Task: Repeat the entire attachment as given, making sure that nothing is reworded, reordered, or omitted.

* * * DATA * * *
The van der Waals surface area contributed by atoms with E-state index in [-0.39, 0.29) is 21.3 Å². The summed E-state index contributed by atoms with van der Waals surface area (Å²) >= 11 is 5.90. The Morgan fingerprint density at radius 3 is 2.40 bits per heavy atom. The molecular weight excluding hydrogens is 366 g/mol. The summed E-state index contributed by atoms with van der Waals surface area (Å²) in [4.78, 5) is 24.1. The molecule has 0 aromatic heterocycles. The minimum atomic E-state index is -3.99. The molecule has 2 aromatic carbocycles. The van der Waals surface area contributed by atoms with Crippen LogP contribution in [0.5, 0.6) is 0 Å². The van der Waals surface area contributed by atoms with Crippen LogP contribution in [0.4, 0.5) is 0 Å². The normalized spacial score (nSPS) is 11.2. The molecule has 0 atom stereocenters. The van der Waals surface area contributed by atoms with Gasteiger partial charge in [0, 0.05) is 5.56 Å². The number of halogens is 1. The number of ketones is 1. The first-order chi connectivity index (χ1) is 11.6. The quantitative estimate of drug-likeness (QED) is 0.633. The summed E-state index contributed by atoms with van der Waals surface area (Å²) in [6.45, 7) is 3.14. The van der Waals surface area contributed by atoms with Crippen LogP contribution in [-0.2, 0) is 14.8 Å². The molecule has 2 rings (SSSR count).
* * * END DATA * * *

The van der Waals surface area contributed by atoms with E-state index in [-0.39, 0.29) is 21.3 Å². The summed E-state index contributed by atoms with van der Waals surface area (Å²) >= 11 is 5.90. The Morgan fingerprint density at radius 3 is 2.40 bits per heavy atom. The molecular weight excluding hydrogens is 366 g/mol. The summed E-state index contributed by atoms with van der Waals surface area (Å²) in [4.78, 5) is 24.1. The molecule has 0 aromatic heterocycles. The minimum atomic E-state index is -3.99. The molecule has 2 aromatic carbocycles. The van der Waals surface area contributed by atoms with Crippen LogP contribution in [0.5, 0.6) is 0 Å². The van der Waals surface area contributed by atoms with Crippen LogP contribution in [0.4, 0.5) is 0 Å². The normalized spacial score (nSPS) is 11.2. The molecule has 0 atom stereocenters. The van der Waals surface area contributed by atoms with Gasteiger partial charge in [0, 0.05) is 5.56 Å². The number of halogens is 1. The number of ketones is 1. The first-order chi connectivity index (χ1) is 11.6. The quantitative estimate of drug-likeness (QED) is 0.633. The summed E-state index contributed by atoms with van der Waals surface area (Å²) in [6.45, 7) is 3.14. The van der Waals surface area contributed by atoms with Crippen LogP contribution in [-0.2, 0) is 14.8 Å². The molecule has 2 rings (SSSR count).